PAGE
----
Oasis Vineyard filed for bankruptcy protection in 2008,[12] with its winery assets auctioned in late 2011.[13] Oasis Enterprises filed for bankruptcy in 2009.[12][14] Dirgham Salahi died on October 6, 2010 and Tareq issued a statement that read "In recent days, we have come together as a family."[15]

In mid-2011 Salahi's wife, Michaele Salahi, was sued by two different parties for fraudulently taking payment for wine tours that were never delivered.[16] On April 23, 2012, the Attorney General of Virginia, Ken Cuccinelli II, filed suit against Salahi's wife Michaele for violating the Virginia Consumer Protection Act for failing to conduct tours that were purchased, failing to provide refunds for canceled tours and other companies as official partners that had relationship with her business.[17] Soon afterwards, Tareq announced that he would run against Cucinelli in the 2013 election for Governor of Virginia.[18]

In May 2013, the land and buildings of the former Oasis Winery was sold at auction for $1.1 million in order to satisfy creditors, marking the end of the Salahi family involvement with Oasis Winery. Salahi's mother Corinne was the sole beneficial owner of the property at the time of sale.[19]

In May 2016, the website vinoshipper.com started selling two wines with the label "The Real Housewinos", a reference to Salahi's appearance on The Real Housewives of D.C.[20]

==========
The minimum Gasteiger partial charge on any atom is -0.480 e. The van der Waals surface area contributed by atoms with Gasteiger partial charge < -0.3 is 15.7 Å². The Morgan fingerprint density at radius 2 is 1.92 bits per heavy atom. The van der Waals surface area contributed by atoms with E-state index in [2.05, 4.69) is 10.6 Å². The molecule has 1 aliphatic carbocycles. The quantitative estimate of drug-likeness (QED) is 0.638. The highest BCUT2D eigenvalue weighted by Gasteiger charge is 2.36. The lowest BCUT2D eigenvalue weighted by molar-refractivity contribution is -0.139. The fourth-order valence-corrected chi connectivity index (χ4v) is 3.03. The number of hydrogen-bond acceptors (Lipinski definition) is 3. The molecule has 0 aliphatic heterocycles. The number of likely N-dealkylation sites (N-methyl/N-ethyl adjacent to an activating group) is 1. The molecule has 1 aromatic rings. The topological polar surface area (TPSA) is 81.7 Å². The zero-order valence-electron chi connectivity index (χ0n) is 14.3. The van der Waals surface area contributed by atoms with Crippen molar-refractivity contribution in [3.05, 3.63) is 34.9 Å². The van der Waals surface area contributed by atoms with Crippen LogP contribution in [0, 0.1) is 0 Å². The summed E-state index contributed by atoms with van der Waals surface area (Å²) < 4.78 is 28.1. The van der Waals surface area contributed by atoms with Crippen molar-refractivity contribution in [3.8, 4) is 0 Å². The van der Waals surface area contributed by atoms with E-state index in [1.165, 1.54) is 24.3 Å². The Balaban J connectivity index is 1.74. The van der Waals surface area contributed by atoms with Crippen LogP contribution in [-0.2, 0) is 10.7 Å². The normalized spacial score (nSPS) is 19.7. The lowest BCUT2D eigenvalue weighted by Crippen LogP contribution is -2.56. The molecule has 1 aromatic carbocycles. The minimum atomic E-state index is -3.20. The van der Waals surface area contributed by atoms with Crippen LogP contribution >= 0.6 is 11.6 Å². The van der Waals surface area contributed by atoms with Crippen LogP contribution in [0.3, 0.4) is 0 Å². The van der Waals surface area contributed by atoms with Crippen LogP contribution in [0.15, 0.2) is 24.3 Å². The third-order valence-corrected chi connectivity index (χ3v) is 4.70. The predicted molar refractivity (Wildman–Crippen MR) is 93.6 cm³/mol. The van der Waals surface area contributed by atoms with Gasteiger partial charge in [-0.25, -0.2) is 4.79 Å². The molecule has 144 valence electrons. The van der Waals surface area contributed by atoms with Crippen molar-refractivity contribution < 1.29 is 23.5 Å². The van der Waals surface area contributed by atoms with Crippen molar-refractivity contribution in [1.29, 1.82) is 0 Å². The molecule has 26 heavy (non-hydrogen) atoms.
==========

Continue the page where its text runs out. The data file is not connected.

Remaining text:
Public service[edit]

Salahi sat on the board of the American Task Force.[21] an organization that worked closely with the heads of state from the United States, Jordan, Israel & Palestine dedicated to the peaceful two state solution between Israel & Palestine (see: United Nations Security Council Resolution 242).

In 2002, the Leukemia and Lymphoma Society named him National Man of the Year, due to him raising $120,000 for the charity.[22]

Virginia Governor Jim Gilmore appointed Salahi in 2000 to a three-year term on the Virginia Wine Board.[23] At the conclusion of that term, Virginia Governor Mark Warner nominated Salahi as chairman of the Virginia Wine Tourism Office. Salahi was one of 15 board members of the Virginia Tourism Corporation,[24] a "board that shapes Virginia's tourism policy", appointed by Gov. Tim Kaine in 2006. Kaine told MSNBC:

Tareq had served on the state's wine board under both Gov. Gilmore and Gov. Warner, and when his term on the wine board finished, he and the tourism board wanted him on that board because he's a great promoter—you won't be surprised to hear me say that.

During his time in office the Virginia Wineway, Loudoun Wine Trail, Blue Ridge Wineway and Virginia Wineries Alliance were created, attracting, according to a USDA study, 980,000 wine tourists to the state, of which 336,000 visited Piedmont wineries.[8][25][26][27]